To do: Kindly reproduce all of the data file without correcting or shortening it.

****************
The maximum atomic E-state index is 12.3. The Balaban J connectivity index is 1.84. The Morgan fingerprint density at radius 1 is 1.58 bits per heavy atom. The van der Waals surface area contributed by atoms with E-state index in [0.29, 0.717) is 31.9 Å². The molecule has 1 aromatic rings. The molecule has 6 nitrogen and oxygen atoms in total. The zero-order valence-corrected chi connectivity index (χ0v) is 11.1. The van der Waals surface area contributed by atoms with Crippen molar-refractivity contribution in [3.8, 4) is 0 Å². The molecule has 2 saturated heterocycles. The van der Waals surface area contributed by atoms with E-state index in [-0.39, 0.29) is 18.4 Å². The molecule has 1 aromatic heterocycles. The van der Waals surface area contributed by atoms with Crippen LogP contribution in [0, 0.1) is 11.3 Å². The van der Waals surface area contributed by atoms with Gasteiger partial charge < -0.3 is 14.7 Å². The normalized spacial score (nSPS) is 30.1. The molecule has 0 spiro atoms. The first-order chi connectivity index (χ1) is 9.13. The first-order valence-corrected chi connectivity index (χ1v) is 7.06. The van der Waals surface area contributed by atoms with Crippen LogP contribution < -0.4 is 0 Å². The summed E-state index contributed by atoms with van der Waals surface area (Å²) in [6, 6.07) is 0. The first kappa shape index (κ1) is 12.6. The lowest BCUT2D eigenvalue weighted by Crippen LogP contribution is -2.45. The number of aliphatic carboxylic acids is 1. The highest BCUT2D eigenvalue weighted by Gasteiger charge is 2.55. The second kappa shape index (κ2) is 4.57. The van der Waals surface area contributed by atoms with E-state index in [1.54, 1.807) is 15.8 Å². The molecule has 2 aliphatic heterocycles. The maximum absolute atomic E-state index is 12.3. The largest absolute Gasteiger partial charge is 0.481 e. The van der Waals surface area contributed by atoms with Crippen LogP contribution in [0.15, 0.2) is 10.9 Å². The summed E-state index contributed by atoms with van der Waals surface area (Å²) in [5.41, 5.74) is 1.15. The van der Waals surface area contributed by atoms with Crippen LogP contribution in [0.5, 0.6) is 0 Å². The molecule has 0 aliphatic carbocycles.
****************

The maximum atomic E-state index is 12.3. The Balaban J connectivity index is 1.84. The Morgan fingerprint density at radius 1 is 1.58 bits per heavy atom. The van der Waals surface area contributed by atoms with E-state index in [0.29, 0.717) is 31.9 Å². The molecule has 1 aromatic rings. The molecule has 6 nitrogen and oxygen atoms in total. The zero-order valence-corrected chi connectivity index (χ0v) is 11.1. The van der Waals surface area contributed by atoms with Crippen molar-refractivity contribution in [3.8, 4) is 0 Å². The molecule has 2 saturated heterocycles. The van der Waals surface area contributed by atoms with E-state index in [-0.39, 0.29) is 18.4 Å². The molecule has 1 aromatic heterocycles. The van der Waals surface area contributed by atoms with Crippen LogP contribution in [0, 0.1) is 11.3 Å². The van der Waals surface area contributed by atoms with Gasteiger partial charge < -0.3 is 14.7 Å². The normalized spacial score (nSPS) is 30.1. The molecule has 0 spiro atoms. The first-order chi connectivity index (χ1) is 9.13. The first-order valence-corrected chi connectivity index (χ1v) is 7.06. The van der Waals surface area contributed by atoms with Crippen LogP contribution < -0.4 is 0 Å². The summed E-state index contributed by atoms with van der Waals surface area (Å²) in [6, 6.07) is 0. The first kappa shape index (κ1) is 12.6. The lowest BCUT2D eigenvalue weighted by Crippen LogP contribution is -2.45. The number of aliphatic carboxylic acids is 1. The highest BCUT2D eigenvalue weighted by Gasteiger charge is 2.55. The second kappa shape index (κ2) is 4.57. The van der Waals surface area contributed by atoms with E-state index in [1.54, 1.807) is 15.8 Å². The molecule has 2 aliphatic heterocycles. The maximum absolute atomic E-state index is 12.3. The largest absolute Gasteiger partial charge is 0.481 e. The van der Waals surface area contributed by atoms with Crippen LogP contribution in [0.15, 0.2) is 10.9 Å². The summed E-state index contributed by atoms with van der Waals surface area (Å²) in [5.41, 5.74) is 1.15. The van der Waals surface area contributed by atoms with Crippen LogP contribution in [0.5, 0.6) is 0 Å². The molecule has 0 aliphatic carbocycles.